Excerpt from Going Home by Thich Nhat Hanh, plus links to reviews, author biography & more

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Going Home

Jesus and Buddha as Brothers

by Thich Nhat Hanh

Going Home by Thich Nhat Hanh
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  • First Published:
    Sep 1999, 240 pages
    Paperback:
    Oct 2000, 224 pages

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But the living Christ is not only a notion, or an idea. He must be a reality. This is true for the living Buddha, too. How can you recognize the presence of the living Christ or the living Buddha? This is your practice. Maybe when you hear the sound of the bell, you are able to recognize him, to touch your true home. Maybe because you know how to walk mindfully, with concentration, you recognize your home.

What is the home of a wave? The home of the wave is all the other waves, and the home of the wave is water. If the wave is capable of touching himself and the other waves very deeply, he will realize that he is made of water. Being aware that he is water, he transcends all discrimination, sorrows, and fears. Your home is available in the here and the now. Your home is Jesus or God. Your home is Buddha, or Buddhahood.


A Person? Or More than a Person
Last week we spoke of nirvana as the reality of no birth and no death.

Nirvana is our true substance just as water is the true substance of the wave. We practice to realize that nirvana is our substance. Once we realize this, we transcend the fear of birth and death, of being and non-being. God is an equivalent expression. God is the foundation of being, or as many theologians, like Paul Tillich, say, "God is the ground of being."

Last week we said that the notion of being and non-being cannot be applied to God or to nirvana. The notion of beginning and end cannot be applied to the absolute either. That is why both the notion of person and of non-person cannot be applied to God nor can it be applied to nirvana. So if we spend time quarreling with each other as to whether God is a person or a non-person, we waste our time. That is discouraged in the Buddhist practice and that is why Paul Tillich was so skillful when he said, "God is not a person, but not less than a person." It was a wonderful way to advise people not to spend too much time speculating.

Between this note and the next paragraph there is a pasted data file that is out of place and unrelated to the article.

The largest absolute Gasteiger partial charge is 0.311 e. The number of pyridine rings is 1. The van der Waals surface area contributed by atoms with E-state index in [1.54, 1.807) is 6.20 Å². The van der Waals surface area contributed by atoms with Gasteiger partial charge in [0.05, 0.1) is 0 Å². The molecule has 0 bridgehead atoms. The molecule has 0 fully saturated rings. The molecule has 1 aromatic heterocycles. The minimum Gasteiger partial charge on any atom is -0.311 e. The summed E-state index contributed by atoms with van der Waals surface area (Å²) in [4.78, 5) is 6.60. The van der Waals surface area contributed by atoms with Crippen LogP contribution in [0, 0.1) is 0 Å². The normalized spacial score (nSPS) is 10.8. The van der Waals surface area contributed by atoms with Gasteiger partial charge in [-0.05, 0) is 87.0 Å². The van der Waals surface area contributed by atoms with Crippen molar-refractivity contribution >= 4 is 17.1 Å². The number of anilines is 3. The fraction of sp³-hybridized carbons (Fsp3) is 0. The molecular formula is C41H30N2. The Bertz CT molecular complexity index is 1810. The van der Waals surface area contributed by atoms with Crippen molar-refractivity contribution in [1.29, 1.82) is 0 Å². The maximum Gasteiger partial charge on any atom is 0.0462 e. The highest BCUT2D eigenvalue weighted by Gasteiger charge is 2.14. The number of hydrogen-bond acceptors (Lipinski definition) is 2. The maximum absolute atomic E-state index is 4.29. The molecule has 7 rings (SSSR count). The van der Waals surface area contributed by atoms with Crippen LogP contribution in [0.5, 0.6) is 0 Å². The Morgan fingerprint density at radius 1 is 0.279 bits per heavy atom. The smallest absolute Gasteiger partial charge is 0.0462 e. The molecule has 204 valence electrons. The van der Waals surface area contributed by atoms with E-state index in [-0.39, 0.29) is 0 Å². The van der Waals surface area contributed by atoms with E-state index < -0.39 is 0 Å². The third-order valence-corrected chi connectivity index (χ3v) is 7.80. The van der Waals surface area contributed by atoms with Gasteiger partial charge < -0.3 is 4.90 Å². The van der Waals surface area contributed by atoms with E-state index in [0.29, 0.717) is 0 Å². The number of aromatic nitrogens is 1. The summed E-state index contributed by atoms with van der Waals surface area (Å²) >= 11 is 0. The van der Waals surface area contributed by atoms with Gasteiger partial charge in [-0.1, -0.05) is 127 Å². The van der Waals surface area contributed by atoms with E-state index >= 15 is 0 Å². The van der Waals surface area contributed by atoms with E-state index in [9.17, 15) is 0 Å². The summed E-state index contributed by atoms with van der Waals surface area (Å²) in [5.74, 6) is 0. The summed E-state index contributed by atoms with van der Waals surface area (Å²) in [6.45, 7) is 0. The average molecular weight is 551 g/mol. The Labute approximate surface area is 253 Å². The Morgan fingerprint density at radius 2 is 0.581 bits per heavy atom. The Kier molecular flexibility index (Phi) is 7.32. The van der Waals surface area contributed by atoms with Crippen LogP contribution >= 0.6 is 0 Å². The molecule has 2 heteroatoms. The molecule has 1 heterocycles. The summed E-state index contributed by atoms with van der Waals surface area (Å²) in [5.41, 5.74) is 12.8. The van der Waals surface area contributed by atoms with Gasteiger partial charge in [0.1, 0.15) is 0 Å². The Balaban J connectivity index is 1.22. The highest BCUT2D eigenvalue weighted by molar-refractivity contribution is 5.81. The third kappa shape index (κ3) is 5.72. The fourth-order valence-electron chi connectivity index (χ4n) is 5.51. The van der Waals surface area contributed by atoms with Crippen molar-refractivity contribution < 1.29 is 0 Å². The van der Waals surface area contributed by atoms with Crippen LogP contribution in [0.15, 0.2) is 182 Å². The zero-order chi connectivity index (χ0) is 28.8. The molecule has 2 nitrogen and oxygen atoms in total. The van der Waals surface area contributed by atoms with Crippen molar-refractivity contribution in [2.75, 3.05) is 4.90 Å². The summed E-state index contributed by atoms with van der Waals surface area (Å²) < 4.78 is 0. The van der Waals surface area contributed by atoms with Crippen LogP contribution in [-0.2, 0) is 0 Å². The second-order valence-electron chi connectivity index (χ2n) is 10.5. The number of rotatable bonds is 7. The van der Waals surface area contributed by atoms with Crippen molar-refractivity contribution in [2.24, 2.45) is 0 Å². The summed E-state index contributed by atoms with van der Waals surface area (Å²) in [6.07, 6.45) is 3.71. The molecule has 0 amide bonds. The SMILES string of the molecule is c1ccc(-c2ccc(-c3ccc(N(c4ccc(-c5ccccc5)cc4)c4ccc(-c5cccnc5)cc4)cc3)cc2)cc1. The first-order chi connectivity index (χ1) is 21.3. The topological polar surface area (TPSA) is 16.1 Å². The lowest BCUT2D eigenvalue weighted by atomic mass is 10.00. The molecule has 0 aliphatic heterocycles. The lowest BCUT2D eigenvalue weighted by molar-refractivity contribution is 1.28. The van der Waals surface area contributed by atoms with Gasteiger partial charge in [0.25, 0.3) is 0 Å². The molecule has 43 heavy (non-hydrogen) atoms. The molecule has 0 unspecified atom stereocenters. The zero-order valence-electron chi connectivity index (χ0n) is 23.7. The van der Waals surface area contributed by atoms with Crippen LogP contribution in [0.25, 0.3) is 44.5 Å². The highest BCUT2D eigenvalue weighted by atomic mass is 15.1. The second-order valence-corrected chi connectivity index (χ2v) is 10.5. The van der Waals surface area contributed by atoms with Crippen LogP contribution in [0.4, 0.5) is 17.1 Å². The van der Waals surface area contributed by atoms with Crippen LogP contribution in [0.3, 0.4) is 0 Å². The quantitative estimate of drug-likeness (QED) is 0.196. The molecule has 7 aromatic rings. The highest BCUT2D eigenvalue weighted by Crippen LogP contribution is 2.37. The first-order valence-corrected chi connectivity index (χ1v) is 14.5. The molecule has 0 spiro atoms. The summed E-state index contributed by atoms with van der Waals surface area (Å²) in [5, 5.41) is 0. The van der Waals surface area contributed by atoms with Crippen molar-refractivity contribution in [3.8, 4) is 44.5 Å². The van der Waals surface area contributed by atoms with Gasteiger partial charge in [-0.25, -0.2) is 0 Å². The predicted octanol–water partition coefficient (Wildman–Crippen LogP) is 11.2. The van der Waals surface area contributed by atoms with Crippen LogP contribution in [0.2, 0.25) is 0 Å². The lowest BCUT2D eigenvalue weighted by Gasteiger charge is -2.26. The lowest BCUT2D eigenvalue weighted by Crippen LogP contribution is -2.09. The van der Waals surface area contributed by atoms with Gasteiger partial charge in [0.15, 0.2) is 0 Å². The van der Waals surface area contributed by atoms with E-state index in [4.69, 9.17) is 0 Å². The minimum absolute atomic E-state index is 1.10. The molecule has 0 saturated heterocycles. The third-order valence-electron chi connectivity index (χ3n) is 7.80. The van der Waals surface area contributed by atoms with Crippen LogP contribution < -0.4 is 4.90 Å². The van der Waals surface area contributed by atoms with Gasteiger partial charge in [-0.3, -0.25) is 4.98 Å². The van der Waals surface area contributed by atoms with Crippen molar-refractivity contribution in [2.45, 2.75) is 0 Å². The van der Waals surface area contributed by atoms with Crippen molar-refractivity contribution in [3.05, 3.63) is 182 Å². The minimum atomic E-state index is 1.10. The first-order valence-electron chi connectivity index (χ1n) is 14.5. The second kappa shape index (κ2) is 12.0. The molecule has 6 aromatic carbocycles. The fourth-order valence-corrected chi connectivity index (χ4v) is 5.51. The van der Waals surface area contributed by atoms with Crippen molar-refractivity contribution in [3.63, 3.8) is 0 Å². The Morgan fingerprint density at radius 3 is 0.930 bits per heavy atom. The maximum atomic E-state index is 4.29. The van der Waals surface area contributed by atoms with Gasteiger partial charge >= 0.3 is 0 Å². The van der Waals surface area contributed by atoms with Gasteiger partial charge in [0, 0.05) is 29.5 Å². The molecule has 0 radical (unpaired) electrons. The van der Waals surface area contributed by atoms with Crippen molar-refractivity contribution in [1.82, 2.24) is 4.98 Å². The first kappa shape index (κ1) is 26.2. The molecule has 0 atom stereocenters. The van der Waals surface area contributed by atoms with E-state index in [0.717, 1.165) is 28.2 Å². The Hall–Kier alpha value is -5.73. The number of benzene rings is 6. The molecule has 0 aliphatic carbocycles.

We are people, but we are also more than just people. Are you only a person? Or at the same time are you also a tree and a rock? You only need to look deeply to discover that you are a person and at the same time you are a rock and a tree. In the Buddhist circle, people believe that in former lives they were human beings, animals, plants, and minerals. This is scientifically true. If we look deeply into the evolution of our species, we see that in former times we have been a rock, a tree, and an animal. Humans are very young creatures. We have evolved over many years to become what we are today. It is scientifically proven that we have been a rock, a cloud, a tree, a rabbit, a deer, a rose, and a single-cell being.

If you continue to look deeply, you will see that in the present moment, you continue to be a rose, a rabbit, a tree, and a rock. This is the truth of interbeing. You are made of non-you elements. You can touch the cloud within you. You can touch the sunshine within you. You can touch the trees and the earth within you. You know that if these elements were not in you, you could not be here at this very moment. Not only in former lives were you a tree, but sitting here, right now, you are a tree. That is why I say that the trees are your home. Recognize your home, your home sweet home.


Cultivating Our Home,Cultivating the Holy
In East Asia, we speak of the human body as a mini-cosmos. The cosmos is our home, and we can touch it by being aware of our body. Meditation is to be still: to sit still, to stand still, and to walk with stillness. Meditation means to look deeply, to touch deeply so we can realize we are already home. Our home is available right here and now.

Jesus Christ practiced meditation. When John baptized Jesus, he made it possible for the Holy Spirit to be born, or manifested, in Jesus the human being. Then Jesus went to the mountain to spend forty days in retreat. He practiced meditation and strengthened that Spirit in order to bring about a total transformation. Although it's not recorded in what position he practiced, I am sure he did sitting and walking meditation, and that he practiced looking deeply, touching deeply, and nourishing the energy of the Holy Spirit in him. Maybe he sat under a Bodhi tree like the Buddha.

Reprinted from Going Home by Thich Nhat Hanh by permission of Riverhead Books, a member of Penguin Putnam Inc. Copyright © 1999 by Thich Nhat Hanh. All rights reserved. This excerpt, or any parts thereof, may not be reproduced in any form without permission.

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